This Summary is provided to introduce a selection of concepts in a simplified form that are further described below in the Detailed Description with reference where appropriate to the accompanying drawings. This Summary is not intended to identify key features or essential features of the claimed subject matter, nor is it intended to be used to limit the scope of the claimed subject matter. Furthermore, the claimed subject matter is not limited to implementations that solve any or all disadvantages noted in any part of this disclosure.

BRIEF DESCRIPTION OF THE DRAWINGS

FIG. 1 is a schematic diagram showing the configuration of the image forming apparatus in an embodiment of the present disclosure.

FIG. 2 is a block diagram showing the configuration of the control portion included in the image forming apparatus of FIG. 1.

FIG. 3 is a cross sectional view showing the configuration of the developing device in an embodiment of the present disclosure.

FIG. 4 is a cross sectional view showing the configuration of the developing sleeve of the developing roller included in the developing device.

FIG. 5 is a table showing comparative examples 1 to 3 (CF1-3) and examples 1 to 16 (EX1-16) pertaining to the developing sleeve.

DETAILED DESCRIPTION

The following describes embodiments of the present disclosure with reference to the drawings as appropriate. It should be noted that the following embodiments are only examples of specific embodiments of the present disclosure and can be varied as appropriate without changing the gist of the present disclosure.

FIG. 1 is a schematic diagram showing an outlined configuration of an image forming apparatus 10 (an example of the image forming apparatus of the present disclosure) in an embodiment of the present disclosure. As shown in FIG. 1, the image forming apparatus 10 is a so-called tandem color image forming apparatus, and includes a plurality of image forming portions 1-4, an intermediate transfer belt 5, a driving roller 7A, a driven roller 7B, a secondary transfer device 15, a fixing device 16, a control portion 8, a sheet feed tray 17, and a sheet discharge tray 18. It is noted that specific examples of the image forming apparatus 10 in an embodiment of the present disclosure are a copier, a facsimile, a printer that can form a color image or a monochrome image, and a multifunction peripheral having these functions.

The image forming portions 1-4 form images based on the electrophotography. The image forming portions 1-4 form toner images of different colors respectively on a plurality of photoconductor drums 11-14 arranged in an alignment (an example of the image carrier of the present disclosure), and transfer the toner images onto the intermediate transfer belt 5 in sequence while the intermediate transfer belt 5 is running (moving) so that the images are overlaid with each other. In an example shown in FIG. 1, in order from the downstream side in the movement direction (the direction indicated by arrow 19) of the intermediate transfer belt 5, an image forming portion 1 for black, an image forming portion 2 for yellow, an image forming portion 3 for cyan, and an image forming portion 4 for magenta are arranged in a row in the stated order.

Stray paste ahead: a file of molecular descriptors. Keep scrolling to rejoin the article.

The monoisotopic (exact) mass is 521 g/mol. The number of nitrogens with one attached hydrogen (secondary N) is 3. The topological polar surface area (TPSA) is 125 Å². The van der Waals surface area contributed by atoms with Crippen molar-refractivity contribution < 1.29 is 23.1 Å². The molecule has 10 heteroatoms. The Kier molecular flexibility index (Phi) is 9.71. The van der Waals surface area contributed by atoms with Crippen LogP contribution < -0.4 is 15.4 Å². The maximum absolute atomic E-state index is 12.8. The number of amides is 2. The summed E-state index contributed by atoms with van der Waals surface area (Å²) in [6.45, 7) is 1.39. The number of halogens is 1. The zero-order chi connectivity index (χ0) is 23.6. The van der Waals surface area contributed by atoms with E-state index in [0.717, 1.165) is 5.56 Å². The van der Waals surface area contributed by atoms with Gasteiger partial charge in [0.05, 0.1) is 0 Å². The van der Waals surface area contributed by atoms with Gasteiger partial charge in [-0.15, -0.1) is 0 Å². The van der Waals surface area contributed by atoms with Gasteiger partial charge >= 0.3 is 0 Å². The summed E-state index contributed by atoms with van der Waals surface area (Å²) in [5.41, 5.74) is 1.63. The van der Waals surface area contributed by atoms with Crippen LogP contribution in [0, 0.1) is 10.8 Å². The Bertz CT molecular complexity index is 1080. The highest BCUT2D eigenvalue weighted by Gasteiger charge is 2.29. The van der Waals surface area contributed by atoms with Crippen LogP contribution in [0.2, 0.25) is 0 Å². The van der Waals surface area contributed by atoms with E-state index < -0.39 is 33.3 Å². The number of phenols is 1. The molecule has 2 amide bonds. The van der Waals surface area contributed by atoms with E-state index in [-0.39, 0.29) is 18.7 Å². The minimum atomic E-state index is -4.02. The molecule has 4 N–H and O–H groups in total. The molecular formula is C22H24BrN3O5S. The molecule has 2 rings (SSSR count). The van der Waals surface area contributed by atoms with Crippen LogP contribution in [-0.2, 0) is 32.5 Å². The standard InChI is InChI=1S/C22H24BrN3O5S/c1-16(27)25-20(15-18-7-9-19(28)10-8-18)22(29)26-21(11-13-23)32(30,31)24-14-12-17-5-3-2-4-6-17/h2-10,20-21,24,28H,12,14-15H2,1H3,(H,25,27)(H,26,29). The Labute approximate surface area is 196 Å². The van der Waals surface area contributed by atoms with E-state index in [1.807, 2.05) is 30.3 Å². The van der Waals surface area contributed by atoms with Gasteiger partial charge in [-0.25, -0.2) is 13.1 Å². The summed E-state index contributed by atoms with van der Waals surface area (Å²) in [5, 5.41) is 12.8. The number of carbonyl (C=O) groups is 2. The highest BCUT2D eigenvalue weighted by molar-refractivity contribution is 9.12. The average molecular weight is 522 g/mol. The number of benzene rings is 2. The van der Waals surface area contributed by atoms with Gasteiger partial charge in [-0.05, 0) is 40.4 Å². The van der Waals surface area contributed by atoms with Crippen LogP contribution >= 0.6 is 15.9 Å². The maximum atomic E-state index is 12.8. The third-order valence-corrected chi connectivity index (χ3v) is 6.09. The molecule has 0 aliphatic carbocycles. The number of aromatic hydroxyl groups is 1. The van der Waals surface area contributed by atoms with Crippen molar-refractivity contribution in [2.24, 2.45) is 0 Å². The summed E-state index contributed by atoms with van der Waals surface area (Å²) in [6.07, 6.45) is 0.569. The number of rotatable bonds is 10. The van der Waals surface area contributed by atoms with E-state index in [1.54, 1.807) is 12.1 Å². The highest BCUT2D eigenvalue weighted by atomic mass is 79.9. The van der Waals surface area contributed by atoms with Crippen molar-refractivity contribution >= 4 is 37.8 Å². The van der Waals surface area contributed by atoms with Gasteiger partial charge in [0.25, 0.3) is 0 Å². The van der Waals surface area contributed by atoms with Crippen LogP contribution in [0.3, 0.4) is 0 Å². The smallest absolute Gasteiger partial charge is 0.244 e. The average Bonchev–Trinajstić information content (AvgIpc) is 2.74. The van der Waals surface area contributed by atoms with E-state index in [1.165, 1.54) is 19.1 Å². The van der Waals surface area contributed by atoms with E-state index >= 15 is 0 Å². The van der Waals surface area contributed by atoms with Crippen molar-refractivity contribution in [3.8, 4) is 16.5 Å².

The image forming portions 1-4 include the photoconductor drums 11-14, charging devices 21-24, exposure devices 31-34, developing devices 41-44 (an example of the developing device of the present disclosure), first transfer devices 51-54 and the like, respectively. The photoconductor drums 11-14 carry toner images on the surfaces thereof. The charging devices 21-24 charge the surfaces of the corresponding photoconductor drums 11-14 to a predetermined potential. The exposure devices 31-34 form electrostatic latent images on the charged surfaces of the photoconductor drums 11-14 by exposing the surfaces to light that is scanned thereon. The developing devices 41-44 develop the electrostatic latent images on the photoconductor drums 11-14 by toner. The first transfer devices 51-54 transfer the toner images from the rotating photoconductor drums 11-14 onto the intermediate transfer belt 5. It is noted that although not shown in FIG. 1, the image forming apparatuses 1-4 also include cleaning devices for removing remaining toner from the surfaces of the photoconductor drums 11-14.

The intermediate transfer belt 5 is, for example, a belt having a shape of an endless loop and is made of rubber, urethane or the like. The intermediate transfer belt 5 is supported by the driving roller 7A and the driven roller 7B so as to be driven and rotated. The driving roller 7A is located close to the fixing device 16 (on the left side in FIG. 1), and the driven roller 7B is located away from the fixing device 16 (on the right side in FIG. 1). The surface of the driving roller 7A is made of, for example, a material such as rubber, urethane or the like that increases friction force with the intermediate transfer belt 5. By being supported by the driving roller 7A and the driven roller 7B, the intermediate transfer belt 5 moves (runs), with its surface contacting with the surfaces of the photoconductor drums 11-14. When the intermediate transfer belt 5 passes between the photoconductor drums 11-14 and the first transfer devices 51-54, the toner images are transferred in sequence from the photoconductor drums 11-14 onto the surface of the intermediate transfer belt 5 so that the images are overlaid with each other.